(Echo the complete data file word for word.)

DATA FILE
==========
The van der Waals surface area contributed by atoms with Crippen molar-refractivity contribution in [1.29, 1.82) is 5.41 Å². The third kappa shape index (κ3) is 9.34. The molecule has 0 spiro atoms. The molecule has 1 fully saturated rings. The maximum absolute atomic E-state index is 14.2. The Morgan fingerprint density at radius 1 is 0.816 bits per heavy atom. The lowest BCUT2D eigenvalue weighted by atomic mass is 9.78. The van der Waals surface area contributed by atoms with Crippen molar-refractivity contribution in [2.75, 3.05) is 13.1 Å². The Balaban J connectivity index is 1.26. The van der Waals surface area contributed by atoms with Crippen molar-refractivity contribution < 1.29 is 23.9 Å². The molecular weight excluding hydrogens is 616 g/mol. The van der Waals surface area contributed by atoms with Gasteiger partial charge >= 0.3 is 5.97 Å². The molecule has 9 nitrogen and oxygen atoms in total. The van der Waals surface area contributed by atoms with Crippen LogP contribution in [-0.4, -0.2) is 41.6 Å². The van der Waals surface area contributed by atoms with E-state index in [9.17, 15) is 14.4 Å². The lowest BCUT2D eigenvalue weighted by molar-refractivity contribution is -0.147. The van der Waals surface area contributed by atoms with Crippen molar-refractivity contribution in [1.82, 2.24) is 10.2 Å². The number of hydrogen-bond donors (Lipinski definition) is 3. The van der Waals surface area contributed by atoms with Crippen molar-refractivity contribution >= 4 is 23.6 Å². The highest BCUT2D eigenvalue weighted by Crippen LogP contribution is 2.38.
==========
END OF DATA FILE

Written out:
The van der Waals surface area contributed by atoms with Crippen molar-refractivity contribution in [1.29, 1.82) is 5.41 Å². The third kappa shape index (κ3) is 9.34. The molecule has 0 spiro atoms. The molecule has 1 fully saturated rings. The maximum absolute atomic E-state index is 14.2. The Morgan fingerprint density at radius 1 is 0.816 bits per heavy atom. The lowest BCUT2D eigenvalue weighted by atomic mass is 9.78. The van der Waals surface area contributed by atoms with Crippen molar-refractivity contribution in [2.75, 3.05) is 13.1 Å². The Balaban J connectivity index is 1.26. The van der Waals surface area contributed by atoms with Crippen molar-refractivity contribution < 1.29 is 23.9 Å². The molecular weight excluding hydrogens is 616 g/mol. The van der Waals surface area contributed by atoms with Gasteiger partial charge >= 0.3 is 5.97 Å². The molecule has 9 nitrogen and oxygen atoms in total. The van der Waals surface area contributed by atoms with Crippen LogP contribution in [-0.4, -0.2) is 41.6 Å². The van der Waals surface area contributed by atoms with E-state index in [9.17, 15) is 14.4 Å². The lowest BCUT2D eigenvalue weighted by molar-refractivity contribution is -0.147. The van der Waals surface area contributed by atoms with Crippen molar-refractivity contribution in [1.82, 2.24) is 10.2 Å². The number of hydrogen-bond donors (Lipinski definition) is 3. The van der Waals surface area contributed by atoms with Crippen molar-refractivity contribution >= 4 is 23.6 Å². The highest BCUT2D eigenvalue weighted by Crippen LogP contribution is 2.38.